Redemption is an idea that permeates much of modern American Christianity. We see Redeemer Church and we sing hymns about being redeemed. But what does redemption mean? I mean really. Do we understand the challenge of being “bought or purchased” from our sin?
A sampling of Webster’s multiple definitions of Redeem:
To buy back; to free from what distresses and/or harms; to change for the better; to atone for
My wife, like many others, several years ago jumped headlong into the couponing trend. She would take time and energy to buy a dozen newspapers and clip coupons, store them, and then crash the lines at the local grocery stores, Walgreens, or Walmarts. She would tell me about the rush of seeing the cost of her purchase plummet down and down and even receiving something for free or as close to free as possible. She talked about how the value and the accomplishment was such a rush.
She redeemed those coupons. She was set free from high prices on toothpaste and deodorant.
I have to imagine that Jesus, when he finally spoke the words “it is finished,” felt a great sense of accomplishment. He laid down his life to pay for our sins, to bring value and freedom from what we deserved, and to help change us for the better. He redeemed us. He exchanged His life for ours.
These are true and simple things most people in the church understand. What I don’t think we understand is that we like to use the past tense of REDEEMED, instead of the present tense REDEEMING. We celebrate in Christ’s redeeming power, as we should, but I believe our celebration is incomplete, like a five-year-old’s birthday party without a cake containing five glowing candles on top.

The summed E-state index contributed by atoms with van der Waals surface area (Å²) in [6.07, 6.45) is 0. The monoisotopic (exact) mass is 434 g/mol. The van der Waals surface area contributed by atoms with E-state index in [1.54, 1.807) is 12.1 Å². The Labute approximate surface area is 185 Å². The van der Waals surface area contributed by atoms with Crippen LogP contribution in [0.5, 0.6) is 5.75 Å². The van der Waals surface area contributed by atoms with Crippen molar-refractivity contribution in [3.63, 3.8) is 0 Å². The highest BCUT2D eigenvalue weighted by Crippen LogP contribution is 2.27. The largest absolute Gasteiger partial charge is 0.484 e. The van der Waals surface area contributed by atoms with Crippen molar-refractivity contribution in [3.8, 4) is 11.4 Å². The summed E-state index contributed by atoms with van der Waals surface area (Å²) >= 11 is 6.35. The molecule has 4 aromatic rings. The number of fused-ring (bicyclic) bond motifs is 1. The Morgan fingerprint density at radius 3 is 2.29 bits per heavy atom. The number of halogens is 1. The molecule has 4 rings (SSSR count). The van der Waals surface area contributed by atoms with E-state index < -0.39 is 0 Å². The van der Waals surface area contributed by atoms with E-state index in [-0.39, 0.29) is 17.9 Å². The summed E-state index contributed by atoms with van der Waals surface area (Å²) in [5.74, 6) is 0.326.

Our focus goes to the past and not to the present. If Christ has redeemed us, then we are to be redeeming the time we have. We leverage our time by buying people back from the distresses and/or harms they are facing. We help them change for the better by living and leading with the understanding of the atonement Christ has offered.
I have to ask a hard question to us all, myself included. If we have been redeemed, truly redeemed, how are we redeeming the time we have been given? Wherever you are reading this post, I want you to say something aloud. I want you to name the last person you led to a saving knowledge of Jesus. Can you say a name, any name? Can you think back that far? Can you think of a name ever? Don’t be fooled. It is the job of the redeemed to help others come to know the Redeemer as we are Redeeming the time we have been gifted.
My prayer is that God would push us to move forward, to start a trend of redeeming, present tense, every day. Do we live as the redeemed that are redeeming the time Christ has gifted us?
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